40 days after discovering data leak, Equifax warns that 143 million US consumers could be at risk

Unknown number of UK and Canadian consumers also at risk.

62 days after discovering data leak, Equifax warns that 143 million US consumers could be at risk

What’s happened?

Equifax has announced that it has been hacked, and approximately 143 million US consumers may have had their names, social security numbers, dates of birth, addresses accessed by criminals. In some instances, driver license numbers have also been accessed.

143 million? That’s just under half the population of the United States.

Approximately 209,000 US consumers have also had their credit card numbers exposed, and about 182,000 other US consumers have had other personal identifying information accessed.

An unstated number of UK and Canadian residents have also been put at risk.

Sounds disastrous. What does this Equifax company do?

They’re a giant consumer credit reporting giant. The kind of company that can stop you from getting a loan, or accepted for a mortgage, if you have been careless or unlucky with your finances.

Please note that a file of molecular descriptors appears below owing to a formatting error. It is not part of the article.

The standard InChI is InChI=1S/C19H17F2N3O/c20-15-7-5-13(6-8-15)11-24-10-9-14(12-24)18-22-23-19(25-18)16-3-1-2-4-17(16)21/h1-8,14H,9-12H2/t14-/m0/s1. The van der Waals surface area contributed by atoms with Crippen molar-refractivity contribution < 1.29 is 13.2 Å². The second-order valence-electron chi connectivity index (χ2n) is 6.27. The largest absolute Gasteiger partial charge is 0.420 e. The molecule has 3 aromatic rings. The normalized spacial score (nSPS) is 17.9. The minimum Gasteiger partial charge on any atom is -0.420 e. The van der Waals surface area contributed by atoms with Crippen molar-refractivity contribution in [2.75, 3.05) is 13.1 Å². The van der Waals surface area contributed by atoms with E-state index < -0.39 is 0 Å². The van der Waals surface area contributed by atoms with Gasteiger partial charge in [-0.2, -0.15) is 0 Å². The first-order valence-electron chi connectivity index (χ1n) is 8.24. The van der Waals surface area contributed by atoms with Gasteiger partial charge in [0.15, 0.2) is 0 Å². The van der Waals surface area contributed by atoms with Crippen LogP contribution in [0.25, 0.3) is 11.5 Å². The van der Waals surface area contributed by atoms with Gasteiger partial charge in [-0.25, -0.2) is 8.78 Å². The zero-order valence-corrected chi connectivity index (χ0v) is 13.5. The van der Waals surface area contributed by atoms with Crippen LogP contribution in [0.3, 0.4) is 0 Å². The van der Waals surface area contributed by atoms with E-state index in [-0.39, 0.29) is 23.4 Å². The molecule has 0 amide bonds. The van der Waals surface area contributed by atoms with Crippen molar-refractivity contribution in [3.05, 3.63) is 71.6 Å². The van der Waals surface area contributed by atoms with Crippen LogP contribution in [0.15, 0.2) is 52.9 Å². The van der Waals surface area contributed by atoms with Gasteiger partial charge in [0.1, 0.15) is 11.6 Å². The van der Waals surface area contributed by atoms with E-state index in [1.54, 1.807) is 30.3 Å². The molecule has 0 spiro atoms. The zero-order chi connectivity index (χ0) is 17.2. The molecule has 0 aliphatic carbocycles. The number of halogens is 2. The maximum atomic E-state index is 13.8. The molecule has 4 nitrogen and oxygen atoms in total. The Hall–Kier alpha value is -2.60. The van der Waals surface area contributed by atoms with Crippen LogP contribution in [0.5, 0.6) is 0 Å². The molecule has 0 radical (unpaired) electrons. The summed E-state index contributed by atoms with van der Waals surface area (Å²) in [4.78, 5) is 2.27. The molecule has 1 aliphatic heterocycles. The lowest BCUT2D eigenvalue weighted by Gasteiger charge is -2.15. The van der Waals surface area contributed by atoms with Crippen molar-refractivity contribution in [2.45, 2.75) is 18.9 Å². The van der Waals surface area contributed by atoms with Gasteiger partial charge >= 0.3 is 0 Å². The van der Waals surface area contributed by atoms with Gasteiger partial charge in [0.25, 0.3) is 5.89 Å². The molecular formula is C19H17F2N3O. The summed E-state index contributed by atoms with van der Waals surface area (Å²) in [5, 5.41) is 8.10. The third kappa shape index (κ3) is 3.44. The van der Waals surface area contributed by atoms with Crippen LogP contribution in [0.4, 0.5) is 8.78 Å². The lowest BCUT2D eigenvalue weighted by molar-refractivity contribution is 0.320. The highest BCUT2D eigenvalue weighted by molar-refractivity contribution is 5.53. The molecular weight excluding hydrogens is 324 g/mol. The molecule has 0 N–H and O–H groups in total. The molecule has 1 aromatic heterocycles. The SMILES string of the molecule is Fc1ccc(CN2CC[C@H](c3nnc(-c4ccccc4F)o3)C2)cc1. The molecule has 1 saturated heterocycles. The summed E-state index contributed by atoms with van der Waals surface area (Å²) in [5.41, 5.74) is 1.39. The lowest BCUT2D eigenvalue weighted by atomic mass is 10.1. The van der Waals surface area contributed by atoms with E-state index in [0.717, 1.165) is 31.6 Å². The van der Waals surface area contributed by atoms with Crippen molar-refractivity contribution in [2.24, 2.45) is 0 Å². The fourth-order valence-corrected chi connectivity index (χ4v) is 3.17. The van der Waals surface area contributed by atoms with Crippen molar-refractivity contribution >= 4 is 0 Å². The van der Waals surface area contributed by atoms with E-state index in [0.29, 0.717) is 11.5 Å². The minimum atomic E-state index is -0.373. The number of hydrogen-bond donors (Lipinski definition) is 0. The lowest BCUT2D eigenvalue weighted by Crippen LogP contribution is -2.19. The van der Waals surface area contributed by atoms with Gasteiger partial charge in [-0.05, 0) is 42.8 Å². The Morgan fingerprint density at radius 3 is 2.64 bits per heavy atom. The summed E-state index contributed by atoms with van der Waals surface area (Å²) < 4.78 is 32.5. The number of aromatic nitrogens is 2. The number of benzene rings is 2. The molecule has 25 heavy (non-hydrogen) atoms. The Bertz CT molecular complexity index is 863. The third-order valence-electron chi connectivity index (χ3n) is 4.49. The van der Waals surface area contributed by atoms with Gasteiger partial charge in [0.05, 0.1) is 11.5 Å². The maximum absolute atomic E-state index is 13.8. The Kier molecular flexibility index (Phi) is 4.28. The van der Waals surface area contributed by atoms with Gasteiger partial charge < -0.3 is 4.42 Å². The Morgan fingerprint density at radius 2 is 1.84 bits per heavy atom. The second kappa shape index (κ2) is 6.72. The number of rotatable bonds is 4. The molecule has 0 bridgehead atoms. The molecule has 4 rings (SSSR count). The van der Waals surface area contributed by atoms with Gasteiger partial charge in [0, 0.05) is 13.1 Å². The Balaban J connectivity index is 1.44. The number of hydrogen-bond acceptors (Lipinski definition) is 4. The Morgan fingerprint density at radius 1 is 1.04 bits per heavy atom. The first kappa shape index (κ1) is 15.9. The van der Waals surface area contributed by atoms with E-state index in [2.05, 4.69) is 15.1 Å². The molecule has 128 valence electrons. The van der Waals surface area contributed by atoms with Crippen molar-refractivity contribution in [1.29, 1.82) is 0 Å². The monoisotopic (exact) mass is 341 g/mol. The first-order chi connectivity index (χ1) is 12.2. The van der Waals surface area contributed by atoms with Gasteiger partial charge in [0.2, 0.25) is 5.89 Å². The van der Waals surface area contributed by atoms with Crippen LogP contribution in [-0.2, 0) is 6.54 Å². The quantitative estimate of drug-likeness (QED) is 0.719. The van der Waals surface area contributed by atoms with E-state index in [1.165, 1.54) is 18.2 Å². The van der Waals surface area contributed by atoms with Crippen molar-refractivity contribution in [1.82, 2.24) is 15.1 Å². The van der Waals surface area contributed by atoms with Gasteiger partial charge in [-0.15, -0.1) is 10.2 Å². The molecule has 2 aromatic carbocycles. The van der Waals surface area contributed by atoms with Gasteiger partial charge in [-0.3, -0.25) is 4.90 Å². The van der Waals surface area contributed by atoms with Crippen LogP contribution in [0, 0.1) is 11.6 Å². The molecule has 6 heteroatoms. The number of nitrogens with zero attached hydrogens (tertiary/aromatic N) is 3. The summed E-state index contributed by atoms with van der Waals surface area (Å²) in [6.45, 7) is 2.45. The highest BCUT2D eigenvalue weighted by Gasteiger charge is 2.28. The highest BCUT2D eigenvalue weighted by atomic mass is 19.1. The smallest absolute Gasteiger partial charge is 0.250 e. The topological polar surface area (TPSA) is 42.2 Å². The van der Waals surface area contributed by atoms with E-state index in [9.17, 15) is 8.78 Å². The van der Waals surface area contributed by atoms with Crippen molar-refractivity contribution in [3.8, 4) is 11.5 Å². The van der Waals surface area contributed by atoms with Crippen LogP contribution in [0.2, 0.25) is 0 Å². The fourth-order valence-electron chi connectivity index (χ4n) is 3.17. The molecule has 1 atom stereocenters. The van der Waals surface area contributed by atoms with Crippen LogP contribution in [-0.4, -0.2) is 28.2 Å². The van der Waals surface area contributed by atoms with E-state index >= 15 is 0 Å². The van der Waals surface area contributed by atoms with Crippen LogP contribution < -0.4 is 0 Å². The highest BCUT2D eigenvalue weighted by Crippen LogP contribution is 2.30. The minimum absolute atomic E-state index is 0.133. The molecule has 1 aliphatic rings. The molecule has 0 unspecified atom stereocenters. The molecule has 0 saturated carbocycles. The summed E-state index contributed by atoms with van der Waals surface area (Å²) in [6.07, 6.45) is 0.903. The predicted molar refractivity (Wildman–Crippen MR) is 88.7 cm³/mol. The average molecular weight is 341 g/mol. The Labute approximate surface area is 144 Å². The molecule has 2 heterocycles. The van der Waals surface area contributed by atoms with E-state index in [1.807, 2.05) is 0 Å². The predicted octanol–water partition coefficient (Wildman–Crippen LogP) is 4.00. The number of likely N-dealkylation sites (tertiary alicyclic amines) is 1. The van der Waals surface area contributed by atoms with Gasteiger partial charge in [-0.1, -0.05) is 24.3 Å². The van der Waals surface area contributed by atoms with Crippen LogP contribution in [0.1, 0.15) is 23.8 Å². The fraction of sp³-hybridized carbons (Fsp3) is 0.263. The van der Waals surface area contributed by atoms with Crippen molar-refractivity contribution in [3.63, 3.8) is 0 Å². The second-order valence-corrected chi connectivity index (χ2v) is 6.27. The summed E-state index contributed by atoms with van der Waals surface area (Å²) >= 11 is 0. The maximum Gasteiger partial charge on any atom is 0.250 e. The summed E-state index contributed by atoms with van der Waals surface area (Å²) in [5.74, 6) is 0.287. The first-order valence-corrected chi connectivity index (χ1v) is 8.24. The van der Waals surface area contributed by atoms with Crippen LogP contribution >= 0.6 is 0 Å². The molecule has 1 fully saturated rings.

They also offer identity theft protection for a business’s customers and employees after it has suffered a data breach.

Oh, so you’d expect them to know a thing or two about the importance of protecting personal information?

Right. In fact, they’re offering a whitepaper right now where they underline that most consumers want to be notified of a breach promptly:

Almost three quarters (73%) of GB adults online think that companies should tell them that they have experienced a data breach and 63% would expect to be notified of a breach within hours.

Equifax paper 1

Notified within hours? How long did Equifax take to tell their affected customers?

Equifax found out about the breach on July 29th, and told the world on September 7th.

How many hours is that?